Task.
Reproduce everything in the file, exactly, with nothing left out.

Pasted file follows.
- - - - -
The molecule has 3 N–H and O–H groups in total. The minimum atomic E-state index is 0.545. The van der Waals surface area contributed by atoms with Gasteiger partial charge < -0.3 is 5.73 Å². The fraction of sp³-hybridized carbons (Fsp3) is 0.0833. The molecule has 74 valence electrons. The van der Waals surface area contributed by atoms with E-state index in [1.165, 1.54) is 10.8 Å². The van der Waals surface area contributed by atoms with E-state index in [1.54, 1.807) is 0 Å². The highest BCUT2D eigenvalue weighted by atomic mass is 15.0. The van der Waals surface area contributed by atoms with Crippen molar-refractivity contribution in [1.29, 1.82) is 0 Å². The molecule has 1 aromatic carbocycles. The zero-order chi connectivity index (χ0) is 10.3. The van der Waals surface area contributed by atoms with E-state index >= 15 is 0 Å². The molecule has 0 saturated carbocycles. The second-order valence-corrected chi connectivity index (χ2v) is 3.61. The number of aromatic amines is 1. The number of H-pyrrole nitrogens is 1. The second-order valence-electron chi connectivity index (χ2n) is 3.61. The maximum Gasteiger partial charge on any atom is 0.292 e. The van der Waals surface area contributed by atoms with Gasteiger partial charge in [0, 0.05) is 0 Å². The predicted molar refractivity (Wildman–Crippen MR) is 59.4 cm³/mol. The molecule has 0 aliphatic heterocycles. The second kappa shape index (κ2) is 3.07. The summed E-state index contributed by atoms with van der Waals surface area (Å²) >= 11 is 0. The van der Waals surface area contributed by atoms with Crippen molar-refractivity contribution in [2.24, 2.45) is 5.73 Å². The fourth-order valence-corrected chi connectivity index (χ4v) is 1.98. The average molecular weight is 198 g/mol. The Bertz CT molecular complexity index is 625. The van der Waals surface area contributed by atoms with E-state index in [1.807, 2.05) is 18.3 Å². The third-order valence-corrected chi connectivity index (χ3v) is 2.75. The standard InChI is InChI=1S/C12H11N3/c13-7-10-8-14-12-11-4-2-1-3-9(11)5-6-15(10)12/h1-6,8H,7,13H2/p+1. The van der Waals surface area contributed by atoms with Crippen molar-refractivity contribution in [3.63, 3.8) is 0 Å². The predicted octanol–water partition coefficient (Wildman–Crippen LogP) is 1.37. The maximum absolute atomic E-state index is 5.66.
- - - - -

The molecule has 3 N–H and O–H groups in total. The minimum atomic E-state index is 0.545. The van der Waals surface area contributed by atoms with Gasteiger partial charge < -0.3 is 5.73 Å². The fraction of sp³-hybridized carbons (Fsp3) is 0.0833. The molecule has 74 valence electrons. The van der Waals surface area contributed by atoms with E-state index in [1.165, 1.54) is 10.8 Å². The van der Waals surface area contributed by atoms with E-state index in [1.54, 1.807) is 0 Å². The highest BCUT2D eigenvalue weighted by atomic mass is 15.0. The van der Waals surface area contributed by atoms with Crippen molar-refractivity contribution in [1.29, 1.82) is 0 Å². The molecule has 1 aromatic carbocycles. The zero-order chi connectivity index (χ0) is 10.3. The van der Waals surface area contributed by atoms with E-state index >= 15 is 0 Å². The molecule has 0 saturated carbocycles. The second-order valence-corrected chi connectivity index (χ2v) is 3.61. The number of aromatic amines is 1. The number of H-pyrrole nitrogens is 1. The second-order valence-electron chi connectivity index (χ2n) is 3.61. The maximum Gasteiger partial charge on any atom is 0.292 e. The van der Waals surface area contributed by atoms with Gasteiger partial charge in [0, 0.05) is 0 Å². The predicted molar refractivity (Wildman–Crippen MR) is 59.4 cm³/mol. The molecule has 0 aliphatic heterocycles. The second kappa shape index (κ2) is 3.07. The summed E-state index contributed by atoms with van der Waals surface area (Å²) >= 11 is 0. The van der Waals surface area contributed by atoms with Crippen molar-refractivity contribution in [2.24, 2.45) is 5.73 Å². The fourth-order valence-corrected chi connectivity index (χ4v) is 1.98. The average molecular weight is 198 g/mol. The Bertz CT molecular complexity index is 625. The van der Waals surface area contributed by atoms with E-state index in [1.807, 2.05) is 18.3 Å². The third-order valence-corrected chi connectivity index (χ3v) is 2.75. The standard InChI is InChI=1S/C12H11N3/c13-7-10-8-14-12-11-4-2-1-3-9(11)5-6-15(10)12/h1-6,8H,7,13H2/p+1. The van der Waals surface area contributed by atoms with Crippen molar-refractivity contribution in [3.63, 3.8) is 0 Å². The predicted octanol–water partition coefficient (Wildman–Crippen LogP) is 1.37. The maximum absolute atomic E-state index is 5.66.